Wishful Coding

Didn't you ever wish your computer understood you?

Google Summer of Code is excluding half the world from participating

I recently came across someone who wanted to mentor a Yosys VHDL frontent as a Google Summer of Code project. This sounded fun, so I wrote a proposal, noting that GSoC starts before my summer holiday, and planning accordingly. Long story short, there are limited spots and my proposal was not accepted. I have confirmed with the mentoring organization that my availability was the primary factor in this.

While I understand their decision, it seems odd from an organizational viewpoint. Surely others would have the same problem? Indeed I heard from one person that they coped by just working ridiculous hours, while another said they never applied because of the mismatch. Google seems to be aware that this is an issue, stating in their FAQ:

Can the schedule be adjusted if my school ends late/starts early? No. We know that the schedule doesn’t work for some students, but it’s impossible to make a single timeline that works for everyone. Some organizations may allow a participant to start a little early or end a little late – but this is usually measured in days, not weeks. The monthly evaluation dates cannot be changed.

But how big is this problem, and where do accepted proposals come from? I decided to find out. Wikipedia has a long page of summer vacation dates for each country, and there is also this pdf which contains the following helpful graphic.

holidays holidays

Most summer vacations are from July to August, while GSoC runs from May 27 to August 19, excluding most of Europe and many other countries from participating. (unless you lie in your proposal or work 70 hours per week)

The next question is if this is reflected in accepted proposals. Since country of origin is not disclosed, this requires some digging. I scraped a few hundred names from the GSoC website, and scraped their location from a Linkedin search. This is of course not super reliable, but should give some indication.

      1 Argentina
      5 Australia
      1 Bangladesh
      6 Brazil
      1 Canada
      1 Chile
      7 China
      1 Denmark
      3 Egypt
      5 France
      9 Germany
      2 Ghana
      4 Greece
      2 Hong Kong
    212 India
      4 Indonesia
      1 Israel
      4 Italy
      2 Kazakhstan
      2 Kenya
      1 Lithuania
      2 Malaysia
      2 Mexico
      1 Nepal
      2 Nigeria
      1 Paraguay
      1 Peru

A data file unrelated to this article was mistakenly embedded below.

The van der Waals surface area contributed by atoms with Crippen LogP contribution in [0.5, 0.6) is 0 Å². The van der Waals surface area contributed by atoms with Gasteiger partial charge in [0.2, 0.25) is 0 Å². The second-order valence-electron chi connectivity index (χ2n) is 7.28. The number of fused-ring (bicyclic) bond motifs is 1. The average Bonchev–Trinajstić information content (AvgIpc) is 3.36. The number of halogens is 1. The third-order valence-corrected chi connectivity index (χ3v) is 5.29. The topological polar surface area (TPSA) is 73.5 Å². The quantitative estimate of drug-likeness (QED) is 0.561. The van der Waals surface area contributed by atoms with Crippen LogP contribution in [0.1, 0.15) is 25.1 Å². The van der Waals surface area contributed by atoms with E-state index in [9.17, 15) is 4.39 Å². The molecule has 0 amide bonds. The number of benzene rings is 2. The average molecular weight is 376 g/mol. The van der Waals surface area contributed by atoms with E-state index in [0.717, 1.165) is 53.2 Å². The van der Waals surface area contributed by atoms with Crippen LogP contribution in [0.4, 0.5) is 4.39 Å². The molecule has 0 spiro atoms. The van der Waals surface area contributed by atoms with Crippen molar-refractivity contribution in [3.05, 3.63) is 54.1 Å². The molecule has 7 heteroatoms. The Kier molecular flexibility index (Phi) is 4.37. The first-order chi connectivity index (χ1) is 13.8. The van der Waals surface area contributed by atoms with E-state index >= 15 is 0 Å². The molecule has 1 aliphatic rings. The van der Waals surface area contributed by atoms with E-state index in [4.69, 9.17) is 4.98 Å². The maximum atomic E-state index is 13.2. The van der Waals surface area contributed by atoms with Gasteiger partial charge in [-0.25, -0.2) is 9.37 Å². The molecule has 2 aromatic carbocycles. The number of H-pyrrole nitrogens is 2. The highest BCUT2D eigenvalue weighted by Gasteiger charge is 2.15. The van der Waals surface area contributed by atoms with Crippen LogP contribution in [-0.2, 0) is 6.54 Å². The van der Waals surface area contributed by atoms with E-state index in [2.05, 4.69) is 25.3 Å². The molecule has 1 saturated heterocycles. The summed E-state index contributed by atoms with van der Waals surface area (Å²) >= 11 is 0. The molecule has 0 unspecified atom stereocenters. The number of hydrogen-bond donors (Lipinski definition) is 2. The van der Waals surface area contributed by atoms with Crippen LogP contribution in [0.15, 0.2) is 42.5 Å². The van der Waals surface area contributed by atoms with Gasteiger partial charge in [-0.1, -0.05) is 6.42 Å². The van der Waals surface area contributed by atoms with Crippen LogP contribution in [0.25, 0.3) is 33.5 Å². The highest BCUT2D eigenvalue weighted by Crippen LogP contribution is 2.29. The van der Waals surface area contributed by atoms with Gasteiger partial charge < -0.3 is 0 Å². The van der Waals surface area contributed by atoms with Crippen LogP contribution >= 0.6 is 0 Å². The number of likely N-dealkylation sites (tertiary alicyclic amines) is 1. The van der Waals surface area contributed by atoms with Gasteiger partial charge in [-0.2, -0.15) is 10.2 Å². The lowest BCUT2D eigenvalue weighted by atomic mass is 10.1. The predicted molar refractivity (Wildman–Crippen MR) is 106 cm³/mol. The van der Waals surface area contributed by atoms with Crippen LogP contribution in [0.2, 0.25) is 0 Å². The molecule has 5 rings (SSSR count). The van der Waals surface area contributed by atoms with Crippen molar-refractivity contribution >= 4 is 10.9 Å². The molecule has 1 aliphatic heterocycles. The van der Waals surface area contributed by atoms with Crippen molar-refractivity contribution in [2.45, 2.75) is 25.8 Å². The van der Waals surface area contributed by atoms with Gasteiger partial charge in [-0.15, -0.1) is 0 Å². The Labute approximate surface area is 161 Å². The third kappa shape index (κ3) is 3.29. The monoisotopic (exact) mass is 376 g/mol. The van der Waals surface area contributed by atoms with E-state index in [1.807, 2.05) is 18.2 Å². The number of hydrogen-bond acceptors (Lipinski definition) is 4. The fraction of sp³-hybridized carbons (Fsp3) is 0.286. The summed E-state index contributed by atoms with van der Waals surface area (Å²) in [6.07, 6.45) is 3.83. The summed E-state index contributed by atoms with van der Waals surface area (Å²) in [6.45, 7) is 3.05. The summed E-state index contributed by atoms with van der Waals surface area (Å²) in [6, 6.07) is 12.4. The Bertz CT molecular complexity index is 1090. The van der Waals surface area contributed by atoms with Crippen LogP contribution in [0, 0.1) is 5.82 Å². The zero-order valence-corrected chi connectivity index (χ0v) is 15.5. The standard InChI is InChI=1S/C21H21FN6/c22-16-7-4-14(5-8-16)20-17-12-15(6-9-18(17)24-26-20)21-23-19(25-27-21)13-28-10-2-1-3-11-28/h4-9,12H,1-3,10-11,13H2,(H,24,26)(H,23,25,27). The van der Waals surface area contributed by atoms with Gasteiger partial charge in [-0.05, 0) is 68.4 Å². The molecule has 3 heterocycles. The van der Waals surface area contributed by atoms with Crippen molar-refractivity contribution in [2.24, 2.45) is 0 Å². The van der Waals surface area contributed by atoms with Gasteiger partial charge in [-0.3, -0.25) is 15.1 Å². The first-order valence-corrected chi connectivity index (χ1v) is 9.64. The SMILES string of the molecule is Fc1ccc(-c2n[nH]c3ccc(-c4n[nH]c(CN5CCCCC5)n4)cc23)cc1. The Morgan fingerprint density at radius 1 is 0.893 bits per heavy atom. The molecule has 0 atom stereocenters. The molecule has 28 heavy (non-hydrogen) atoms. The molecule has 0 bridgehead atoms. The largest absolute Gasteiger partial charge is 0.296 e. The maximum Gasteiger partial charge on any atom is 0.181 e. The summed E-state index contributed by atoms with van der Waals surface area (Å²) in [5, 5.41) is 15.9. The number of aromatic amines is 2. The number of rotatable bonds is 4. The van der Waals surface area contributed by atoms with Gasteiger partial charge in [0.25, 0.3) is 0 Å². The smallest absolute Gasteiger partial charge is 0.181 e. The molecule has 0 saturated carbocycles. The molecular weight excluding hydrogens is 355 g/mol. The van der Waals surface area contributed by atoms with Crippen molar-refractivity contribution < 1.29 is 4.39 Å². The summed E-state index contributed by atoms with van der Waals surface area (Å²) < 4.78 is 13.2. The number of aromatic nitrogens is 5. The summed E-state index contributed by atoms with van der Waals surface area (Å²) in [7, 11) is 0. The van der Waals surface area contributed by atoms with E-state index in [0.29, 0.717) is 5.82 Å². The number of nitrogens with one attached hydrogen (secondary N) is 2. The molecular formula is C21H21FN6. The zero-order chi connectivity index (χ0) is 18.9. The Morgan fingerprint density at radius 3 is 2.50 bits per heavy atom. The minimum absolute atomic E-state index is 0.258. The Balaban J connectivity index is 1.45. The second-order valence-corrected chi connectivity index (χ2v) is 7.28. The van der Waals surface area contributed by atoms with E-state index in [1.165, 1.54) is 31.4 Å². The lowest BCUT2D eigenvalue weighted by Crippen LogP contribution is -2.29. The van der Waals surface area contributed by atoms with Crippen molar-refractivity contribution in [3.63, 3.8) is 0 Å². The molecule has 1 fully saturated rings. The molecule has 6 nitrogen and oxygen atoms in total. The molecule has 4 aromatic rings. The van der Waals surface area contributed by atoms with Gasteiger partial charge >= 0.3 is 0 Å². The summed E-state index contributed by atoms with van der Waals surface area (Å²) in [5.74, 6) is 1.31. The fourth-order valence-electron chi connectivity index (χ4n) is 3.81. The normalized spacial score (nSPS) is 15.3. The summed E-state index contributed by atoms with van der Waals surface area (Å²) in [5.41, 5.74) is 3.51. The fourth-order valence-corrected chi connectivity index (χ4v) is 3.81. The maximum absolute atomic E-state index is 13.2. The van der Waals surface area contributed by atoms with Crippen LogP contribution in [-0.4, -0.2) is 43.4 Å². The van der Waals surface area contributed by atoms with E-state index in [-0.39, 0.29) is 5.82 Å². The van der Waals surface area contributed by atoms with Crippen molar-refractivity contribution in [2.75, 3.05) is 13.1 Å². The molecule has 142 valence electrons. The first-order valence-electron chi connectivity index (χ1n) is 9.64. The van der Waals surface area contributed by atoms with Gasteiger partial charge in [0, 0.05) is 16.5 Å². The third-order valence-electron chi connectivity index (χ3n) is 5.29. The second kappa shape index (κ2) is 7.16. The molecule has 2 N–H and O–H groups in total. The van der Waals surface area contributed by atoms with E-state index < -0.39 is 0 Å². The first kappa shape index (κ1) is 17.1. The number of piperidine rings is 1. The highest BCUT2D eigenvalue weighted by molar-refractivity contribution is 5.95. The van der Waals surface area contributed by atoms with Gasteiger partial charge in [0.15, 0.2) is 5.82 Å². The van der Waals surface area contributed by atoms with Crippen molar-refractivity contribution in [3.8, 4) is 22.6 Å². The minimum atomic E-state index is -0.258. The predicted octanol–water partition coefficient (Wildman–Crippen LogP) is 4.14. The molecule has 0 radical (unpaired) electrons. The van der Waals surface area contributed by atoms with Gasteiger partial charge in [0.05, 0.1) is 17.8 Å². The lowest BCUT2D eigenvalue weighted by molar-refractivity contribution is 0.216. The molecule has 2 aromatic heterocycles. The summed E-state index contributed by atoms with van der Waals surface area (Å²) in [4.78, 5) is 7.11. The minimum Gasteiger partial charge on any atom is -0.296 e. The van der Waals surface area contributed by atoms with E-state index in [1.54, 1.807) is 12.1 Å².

3 Poland
      1 Portugal
      2 Qatar
      4 Romania
      4 Russian Federation
      1 Serbia
      4 Singapore
      1 South Africa
     10 Spain
      8 Sri Lanka
      2 Sweden
      2 Switzerland
      1 Tank
      2 Turkey
      4 Ukraine
      2 United Arab Emirates
      1 United Kingdom
     78 United States
     70 unknown
      1 Uruguay
      1 Uzbekistan
      3 Vietnam

Holy moly, so many Indians(212), followed by a large number of Americans(78), and then Spain(10), Germany(9), and the rest of the world. No Dutchies in this subset. For all European countries I counted a combined 51 participants, still a reasonable number. Even though Spain and Germany have the same holiday mismatch as the Netherlands. Tell me your secret! Interestingly, Wikipedia states that India has very short holidays, but special exceptions for summer programmes:

Summer vacation lasts for no more than six weeks in most schools. The duration may decrease to as little as three weeks for older students, with the exception of two month breaks being scheduled to allow some high school and university students to participate in internship and summer school programmes.

Anyway, I think a big international company like Google could try to be a bit more flexible, and for example let students work for a subset of the monthly evaluation periods that align with their holiday.

Appendix

To scrape the names, I scrolled down on the project page until I got bored, and then entered some JS in the browser console.

Array.prototype.map.call(document.querySelectorAll(".project-card h2"), function(x) { return x.innerText })

I saved this to a file and wrote a Selenium script to search Linkedin. Likedin was being really annoying by serving me different versions of various pages with completely different html tags, so this only works half of the time.

from selenium import webdriver
from selenium.common.exceptions import NoSuchElementException
import json
import time
from urllib.parse import urlencode

with open('data.json') as f:
    data = json.load(f)

driver = webdriver.Firefox()
driver.implicitly_wait(5)
driver.get('https://www.linkedin.com')

username = driver.find_element_by_id('login-email')
username.send_keys('email')
password = driver.find_element_by_id('login-password')
password.send_keys('password')
sign_in_button = driver.find_element_by_id('login-submit')
sign_in_button.click()

for name in data:
    try:
        first, last = name.split(' ', 1)
    except ValueError:
        continue
    if last.endswith('-1'):
        last = last[:-2]
    params = urlencode({"firstName": first, "lastName": last})
    driver.get("https://www.linkedin.com/search/results/people/?" + params)
    try:
        location = driver.find_element_by_css_selector('.search-result--person .subline-level-2').text
        print('"%s", "%s"' % (name, location))
    except NoSuchElementException:
        print('"%s", "%s"' % (name, 'unknown'))
        continue

And finally some quick Bash hax to count the countries. (All US locations only list their state)

cat output.csv | cut -d\" -f 4 | sed "s/Area$/Area, United States/i" | awk -F, '{print $NF}' | awk '{$1=$1};1' | sort | uniq -c
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